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Hospitals have antibiotics now for MRSA which they hold back on prescribing ie GP’s can’t prescribe them, so that we don’t make the same mistake again with overuse and bacteria becoming resistant. They can be given by hospitals only. I’m just getting over MRSA now, this is 12 months after the initial infection and I’m not yet on biologics. I’ve been waiting and waiting for this baricitinib but they want the rash on my legs to clear up completely first. I’m heartily sick of the routine I’ve spent the whole year doing. Bathing my legs in Hibiscrub, shower using Dermol, then rubbing cicaplast into the area of the spots - well, they’re ulcers really. After a few weeks or if I’m lucky months, the infection gets the upper hand and it’s back on erythromycin as Fluclox has become useless now too. I’m having more success with toothpaste than anything else. At least it acts as an astringent and dries them out.

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I'm sorry to hear that, 12 months is a long long time but at least you seem to be over the worst of it. I presume the rash on your legs is related to the MRSA ?

It took about 6 months for me to recover, if you can call it recover, from the septic arthritis in my hip and that was bad enough. They had to operate to clean out the infection then blanket bomb it for 5 or 6 days with a cocktail of those strong antibiotics they keep on the top shelf. Was then discharged with a carrier bag full of potent oral antibiotics. So potent was one type that it made me so ill I ended up back in hospital for a couple more days.....oh the fun of it all!

I'm only on a low dose of baricitinib but it is helping my RA. Is there a specific reason why you are going on that and not some other med?

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So sorry you’ve been through so much. Words fail me.

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Thanks Bonnie, it hasn't been much fun since I stopped taking immune suppressants following the septic arthritis episode. That said, I'm feeling much better since starting baricitinib, and though not as good as I was pre-septic arthritis days, if the baricitinib keeps doing its job and I don't get any worse then I'm ok with that.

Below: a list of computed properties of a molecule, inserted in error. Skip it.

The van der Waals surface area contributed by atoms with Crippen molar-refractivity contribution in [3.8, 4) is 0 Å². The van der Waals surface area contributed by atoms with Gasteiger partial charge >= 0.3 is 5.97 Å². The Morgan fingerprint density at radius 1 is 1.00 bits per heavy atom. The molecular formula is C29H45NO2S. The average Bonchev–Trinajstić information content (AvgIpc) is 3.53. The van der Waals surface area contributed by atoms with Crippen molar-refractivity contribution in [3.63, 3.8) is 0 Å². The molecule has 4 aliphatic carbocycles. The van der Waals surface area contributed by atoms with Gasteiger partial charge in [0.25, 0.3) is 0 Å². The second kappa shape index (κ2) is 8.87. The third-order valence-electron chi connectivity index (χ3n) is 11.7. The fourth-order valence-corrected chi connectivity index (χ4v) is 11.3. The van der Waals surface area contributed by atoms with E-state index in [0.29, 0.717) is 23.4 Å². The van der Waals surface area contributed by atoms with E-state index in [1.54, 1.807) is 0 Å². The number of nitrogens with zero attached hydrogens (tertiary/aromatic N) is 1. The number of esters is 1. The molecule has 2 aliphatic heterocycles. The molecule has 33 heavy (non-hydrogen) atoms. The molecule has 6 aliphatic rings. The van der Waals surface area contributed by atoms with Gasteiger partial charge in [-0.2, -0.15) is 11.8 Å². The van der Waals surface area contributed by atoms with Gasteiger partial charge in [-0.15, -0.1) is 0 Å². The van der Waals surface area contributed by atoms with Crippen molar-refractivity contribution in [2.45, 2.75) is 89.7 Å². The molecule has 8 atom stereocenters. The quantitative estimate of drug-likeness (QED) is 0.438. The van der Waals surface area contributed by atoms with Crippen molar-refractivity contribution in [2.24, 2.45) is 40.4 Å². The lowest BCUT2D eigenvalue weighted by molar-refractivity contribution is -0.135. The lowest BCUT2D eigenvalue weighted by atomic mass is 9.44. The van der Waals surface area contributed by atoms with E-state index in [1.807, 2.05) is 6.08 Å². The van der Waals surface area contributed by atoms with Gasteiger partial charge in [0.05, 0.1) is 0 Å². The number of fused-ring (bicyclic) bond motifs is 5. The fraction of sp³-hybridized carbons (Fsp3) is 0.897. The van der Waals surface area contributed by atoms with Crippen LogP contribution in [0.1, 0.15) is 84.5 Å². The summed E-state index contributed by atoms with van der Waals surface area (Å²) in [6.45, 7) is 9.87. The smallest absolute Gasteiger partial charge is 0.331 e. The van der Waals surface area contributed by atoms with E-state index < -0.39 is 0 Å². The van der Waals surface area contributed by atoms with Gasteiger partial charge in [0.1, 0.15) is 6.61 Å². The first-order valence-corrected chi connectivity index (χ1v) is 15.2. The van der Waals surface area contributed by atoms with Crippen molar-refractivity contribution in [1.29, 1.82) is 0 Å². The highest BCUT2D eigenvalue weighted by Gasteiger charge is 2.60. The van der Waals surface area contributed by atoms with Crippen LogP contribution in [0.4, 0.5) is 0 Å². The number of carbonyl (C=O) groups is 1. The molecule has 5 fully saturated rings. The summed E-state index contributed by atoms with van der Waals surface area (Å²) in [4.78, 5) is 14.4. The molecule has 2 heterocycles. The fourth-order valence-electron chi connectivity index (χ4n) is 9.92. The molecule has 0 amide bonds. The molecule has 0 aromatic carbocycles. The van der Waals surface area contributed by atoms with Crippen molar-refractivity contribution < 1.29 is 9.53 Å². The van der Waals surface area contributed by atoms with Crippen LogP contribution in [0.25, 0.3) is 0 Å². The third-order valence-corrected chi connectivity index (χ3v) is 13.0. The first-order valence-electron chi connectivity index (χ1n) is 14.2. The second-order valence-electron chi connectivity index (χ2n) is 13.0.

Good luck to you.

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I’m being started on that because it’s a new drug my specialist nurse likes. They’ve only had it at the hospital for about a year.

The rash on my legs - the folliculitis - is MRSA, yes. I think it’s all gone now, but traces of past spots will be visible for at least a year if it follows previous patterns.

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There are only a few meds that my rheumy thought suitable for me, and we narrowed them down to azathioprine an baricitinib. She preferred the latter as did an immunologist she referred me to for tests, and to hear his opinion.

I also have a skin condition, which leaves scars mostly on my back, upper chest and face. I've had swabs taken a couple of times, thankfully no nasty bacteria have been found.

Good luck to you, and hope your rash clears up soon so you can get started on the baricitinib.

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Thank you 😊 sadly the chance of being prescribed it are lessening as time passes and it seems I need to wait “in limbo” until I’ve at least been seen by dermatology (who are dragging their feet arranging an appointment) or my inflammatory markers go off the scale again. Grrrrr!

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So sorry you’re enduring this. But stay strong. About 15 years ago I had a severe bout with what was diagnosed as shingles. I spent six months dragging my leg around as if it were an anchor. In much pain. Four doctors could not come up with help for my open lesions that traveled from my sciatic nerve down my left leg to my foot and toes where they were most prominent. The fifth doctor was a dermatologist. He said he wished I had come to him first he may not have diagnosed shingles but did not say what he thought it might be. He prescribed an ointment called Ultravate which began healing the sores in two days. Took a few weeks to clear it all and I’ve been left with permanent nerve damage and neuropathy which gets worse as I age. I believe the ointment was a steroid the other doctors had never heard of it. I guess it depends on the experiences of the doctors and second and third opinions matter.